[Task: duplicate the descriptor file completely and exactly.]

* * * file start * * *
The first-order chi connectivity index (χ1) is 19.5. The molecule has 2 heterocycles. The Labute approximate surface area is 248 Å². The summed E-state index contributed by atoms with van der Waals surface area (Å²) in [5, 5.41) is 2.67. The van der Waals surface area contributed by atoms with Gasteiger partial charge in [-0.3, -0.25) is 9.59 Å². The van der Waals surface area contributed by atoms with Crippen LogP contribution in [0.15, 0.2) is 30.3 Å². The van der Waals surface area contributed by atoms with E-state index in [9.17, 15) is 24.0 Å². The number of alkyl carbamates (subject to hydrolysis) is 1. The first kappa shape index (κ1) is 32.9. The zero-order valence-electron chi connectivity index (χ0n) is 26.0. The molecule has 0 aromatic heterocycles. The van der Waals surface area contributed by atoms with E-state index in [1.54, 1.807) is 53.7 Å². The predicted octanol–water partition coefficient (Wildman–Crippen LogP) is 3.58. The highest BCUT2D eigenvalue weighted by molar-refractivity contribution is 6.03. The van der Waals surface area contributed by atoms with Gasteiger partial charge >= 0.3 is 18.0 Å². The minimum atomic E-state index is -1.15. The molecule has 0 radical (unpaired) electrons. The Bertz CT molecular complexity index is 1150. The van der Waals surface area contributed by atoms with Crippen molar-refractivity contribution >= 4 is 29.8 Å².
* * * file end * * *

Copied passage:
The first-order chi connectivity index (χ1) is 19.5. The molecule has 2 heterocycles. The Labute approximate surface area is 248 Å². The summed E-state index contributed by atoms with van der Waals surface area (Å²) in [5, 5.41) is 2.67. The van der Waals surface area contributed by atoms with Gasteiger partial charge in [-0.3, -0.25) is 9.59 Å². The van der Waals surface area contributed by atoms with Crippen LogP contribution in [0.15, 0.2) is 30.3 Å². The van der Waals surface area contributed by atoms with E-state index in [9.17, 15) is 24.0 Å². The number of alkyl carbamates (subject to hydrolysis) is 1. The first kappa shape index (κ1) is 32.9. The zero-order valence-electron chi connectivity index (χ0n) is 26.0. The molecule has 0 aromatic heterocycles. The van der Waals surface area contributed by atoms with E-state index in [1.54, 1.807) is 53.7 Å². The predicted octanol–water partition coefficient (Wildman–Crippen LogP) is 3.58. The highest BCUT2D eigenvalue weighted by molar-refractivity contribution is 6.03. The van der Waals surface area contributed by atoms with Gasteiger partial charge >= 0.3 is 18.0 Å². The minimum atomic E-state index is -1.15. The molecule has 0 radical (unpaired) electrons. The Bertz CT molecular complexity index is 1150. The van der Waals surface area contributed by atoms with Crippen molar-refractivity contribution >= 4 is 29.8 Å².